Worrying signs that eurozone woes are contaminating powerhouse economies in the United States and China triggered another slide on world markets today.
The weakest US jobs growth in a year, and figures showing expansion in China's manufacturing sector almost ground to a halt last month, dashed hopes that the world's two largest economies will ride out the euro storm.
And further evidence that the crisis is derailing the UK economy was delivered in dire manufacturing figures showing the second sharpest fall in activity in the 20 years of the Markit/CIPS survey.
Markit said the collapse to a three-year low reflected the increasing weakness of the UK domestic market, with overall order books shrinking at a faster rate than export orders.
There was a similar weak performance from European manufacturers, while unemployment across the 17 countries that use the euro remained at 11% in April - the highest level since the single currency was introduced in 1999.
The wave of grim data knocked more than 1% off London's leading shares index, which endured its worst month in three years in May.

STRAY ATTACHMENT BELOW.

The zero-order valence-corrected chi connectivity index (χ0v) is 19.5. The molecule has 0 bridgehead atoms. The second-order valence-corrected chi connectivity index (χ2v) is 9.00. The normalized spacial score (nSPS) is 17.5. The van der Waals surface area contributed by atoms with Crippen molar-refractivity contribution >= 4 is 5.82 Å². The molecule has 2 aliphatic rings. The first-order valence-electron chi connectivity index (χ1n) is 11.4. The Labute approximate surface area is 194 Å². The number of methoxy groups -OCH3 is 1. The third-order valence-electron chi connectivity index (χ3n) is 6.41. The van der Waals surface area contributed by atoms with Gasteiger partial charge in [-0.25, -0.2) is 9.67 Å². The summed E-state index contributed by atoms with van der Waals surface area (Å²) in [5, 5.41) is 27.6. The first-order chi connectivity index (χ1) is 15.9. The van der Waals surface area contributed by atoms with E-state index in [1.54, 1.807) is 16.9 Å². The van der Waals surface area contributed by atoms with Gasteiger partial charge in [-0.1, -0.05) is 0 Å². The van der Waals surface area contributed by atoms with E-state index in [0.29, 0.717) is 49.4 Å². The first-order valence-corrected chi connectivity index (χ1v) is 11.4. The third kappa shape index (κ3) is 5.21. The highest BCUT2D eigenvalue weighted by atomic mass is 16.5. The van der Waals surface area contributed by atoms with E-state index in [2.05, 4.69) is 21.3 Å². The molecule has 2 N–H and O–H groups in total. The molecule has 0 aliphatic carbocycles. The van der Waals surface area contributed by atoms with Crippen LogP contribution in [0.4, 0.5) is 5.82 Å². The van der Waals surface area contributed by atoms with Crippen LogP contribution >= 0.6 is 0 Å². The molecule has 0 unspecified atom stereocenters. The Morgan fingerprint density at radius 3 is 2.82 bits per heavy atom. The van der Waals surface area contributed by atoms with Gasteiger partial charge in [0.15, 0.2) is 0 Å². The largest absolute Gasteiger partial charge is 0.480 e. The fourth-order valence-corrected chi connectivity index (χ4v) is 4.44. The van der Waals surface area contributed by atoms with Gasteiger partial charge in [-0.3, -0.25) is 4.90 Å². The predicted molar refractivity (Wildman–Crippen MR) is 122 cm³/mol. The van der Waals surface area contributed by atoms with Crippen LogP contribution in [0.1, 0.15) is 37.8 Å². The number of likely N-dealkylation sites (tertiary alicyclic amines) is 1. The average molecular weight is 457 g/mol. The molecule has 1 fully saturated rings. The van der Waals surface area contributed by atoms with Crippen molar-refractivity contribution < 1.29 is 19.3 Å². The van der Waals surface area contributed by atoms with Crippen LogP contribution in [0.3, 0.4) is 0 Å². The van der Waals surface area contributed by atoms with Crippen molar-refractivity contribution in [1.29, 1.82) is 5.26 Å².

The Dow Jones Industrial Average was off 1.5% following the latest jobs figures, while declines were even heavier on markets in Germany and France, with the Dax down 3% and the CAC 40 off 2%.
Jason Conibear, a director at forex specialists Cambridge Mercantile, said: "A few months ago the feeling was that a strong China and resurgent US would steer the eurozone through its current plight.
"Now the fear is that these economies could themselves be sucked into the rapidly spiralling eurozone vortex.
"The global economy is in a seriously bad way and we're running out of options to turn things around."
The pound slipped lower on currency markets as the weak UK manufacturing data made it more likely that the Bank of England will be forced to restart its money printing programme to boost the economy.
London's leading shares index has suffered consistent falls in recent weeks amid fears that Greece will crash out of the eurozone and cause havoc in the currency bloc.
The debt-ridden nation, which is in its fifth year of recession, faces a crucial election later this month, which has been branded a referendum on whether it will stay in the eurozone and stomach more painful austerity measures.
Meanwhile, there are fears over the health of Spain's banking sector, after its fourth biggest lender, Bankia, said it needed a 19 billion euro (£15.2 billion) bail-out. In the UK, banking stocks have been among the worst hit.
Brent crude oil prices have slipped below 100 US dollars a barrel, down from peaks of 128 US dollars earlier in the year, as the prospects for the global economy worsen.